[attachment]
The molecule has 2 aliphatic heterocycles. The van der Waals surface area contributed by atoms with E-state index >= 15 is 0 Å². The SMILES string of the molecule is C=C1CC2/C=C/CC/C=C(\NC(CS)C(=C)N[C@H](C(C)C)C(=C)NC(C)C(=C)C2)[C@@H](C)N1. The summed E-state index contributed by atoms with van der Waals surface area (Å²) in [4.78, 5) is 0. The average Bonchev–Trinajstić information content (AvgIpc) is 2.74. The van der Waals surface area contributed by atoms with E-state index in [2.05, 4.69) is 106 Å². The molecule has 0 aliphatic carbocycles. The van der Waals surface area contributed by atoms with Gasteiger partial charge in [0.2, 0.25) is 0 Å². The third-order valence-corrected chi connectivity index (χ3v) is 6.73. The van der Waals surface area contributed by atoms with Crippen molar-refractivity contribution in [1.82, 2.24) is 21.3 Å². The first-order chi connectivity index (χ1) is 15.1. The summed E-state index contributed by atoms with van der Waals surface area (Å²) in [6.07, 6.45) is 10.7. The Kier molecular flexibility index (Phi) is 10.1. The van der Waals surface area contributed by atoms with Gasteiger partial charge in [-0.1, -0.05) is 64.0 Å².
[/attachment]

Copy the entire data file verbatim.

The molecule has 2 aliphatic heterocycles. The van der Waals surface area contributed by atoms with E-state index >= 15 is 0 Å². The SMILES string of the molecule is C=C1CC2/C=C/CC/C=C(\NC(CS)C(=C)N[C@H](C(C)C)C(=C)NC(C)C(=C)C2)[C@@H](C)N1. The summed E-state index contributed by atoms with van der Waals surface area (Å²) in [4.78, 5) is 0. The average Bonchev–Trinajstić information content (AvgIpc) is 2.74. The van der Waals surface area contributed by atoms with E-state index in [2.05, 4.69) is 106 Å². The molecule has 0 aliphatic carbocycles. The van der Waals surface area contributed by atoms with Gasteiger partial charge in [0.2, 0.25) is 0 Å². The third-order valence-corrected chi connectivity index (χ3v) is 6.73. The van der Waals surface area contributed by atoms with Crippen molar-refractivity contribution in [1.82, 2.24) is 21.3 Å². The first-order chi connectivity index (χ1) is 15.1. The summed E-state index contributed by atoms with van der Waals surface area (Å²) in [6.07, 6.45) is 10.7. The Kier molecular flexibility index (Phi) is 10.1. The van der Waals surface area contributed by atoms with Gasteiger partial charge in [-0.1, -0.05) is 64.0 Å².